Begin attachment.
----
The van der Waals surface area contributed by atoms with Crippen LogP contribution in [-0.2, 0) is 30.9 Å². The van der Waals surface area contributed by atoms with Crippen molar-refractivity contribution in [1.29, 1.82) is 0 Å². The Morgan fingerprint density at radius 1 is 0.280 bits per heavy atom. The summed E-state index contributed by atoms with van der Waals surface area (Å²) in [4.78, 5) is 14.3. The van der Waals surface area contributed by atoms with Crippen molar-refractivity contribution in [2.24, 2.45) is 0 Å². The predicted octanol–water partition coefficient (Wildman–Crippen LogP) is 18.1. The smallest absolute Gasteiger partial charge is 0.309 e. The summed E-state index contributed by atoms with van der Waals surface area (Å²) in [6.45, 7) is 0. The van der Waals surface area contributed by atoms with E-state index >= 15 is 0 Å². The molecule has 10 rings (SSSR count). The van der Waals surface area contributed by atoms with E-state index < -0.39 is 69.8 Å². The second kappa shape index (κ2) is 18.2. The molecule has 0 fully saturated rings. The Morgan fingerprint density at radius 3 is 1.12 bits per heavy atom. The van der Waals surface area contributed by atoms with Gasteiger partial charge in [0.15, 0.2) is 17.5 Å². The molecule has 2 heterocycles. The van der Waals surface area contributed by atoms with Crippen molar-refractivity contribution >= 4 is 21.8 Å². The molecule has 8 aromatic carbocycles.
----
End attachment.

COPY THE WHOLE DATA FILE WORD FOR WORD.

The van der Waals surface area contributed by atoms with Crippen LogP contribution in [-0.2, 0) is 30.9 Å². The van der Waals surface area contributed by atoms with Crippen molar-refractivity contribution in [1.29, 1.82) is 0 Å². The Morgan fingerprint density at radius 1 is 0.280 bits per heavy atom. The summed E-state index contributed by atoms with van der Waals surface area (Å²) in [4.78, 5) is 14.3. The van der Waals surface area contributed by atoms with Crippen molar-refractivity contribution in [2.24, 2.45) is 0 Å². The predicted octanol–water partition coefficient (Wildman–Crippen LogP) is 18.1. The smallest absolute Gasteiger partial charge is 0.309 e. The summed E-state index contributed by atoms with van der Waals surface area (Å²) in [6.45, 7) is 0. The van der Waals surface area contributed by atoms with E-state index >= 15 is 0 Å². The molecule has 10 rings (SSSR count). The van der Waals surface area contributed by atoms with E-state index < -0.39 is 69.8 Å². The second kappa shape index (κ2) is 18.2. The molecule has 0 fully saturated rings. The Morgan fingerprint density at radius 3 is 1.12 bits per heavy atom. The van der Waals surface area contributed by atoms with Gasteiger partial charge in [0.15, 0.2) is 17.5 Å². The molecule has 2 heterocycles. The van der Waals surface area contributed by atoms with Crippen molar-refractivity contribution >= 4 is 21.8 Å². The molecule has 8 aromatic carbocycles.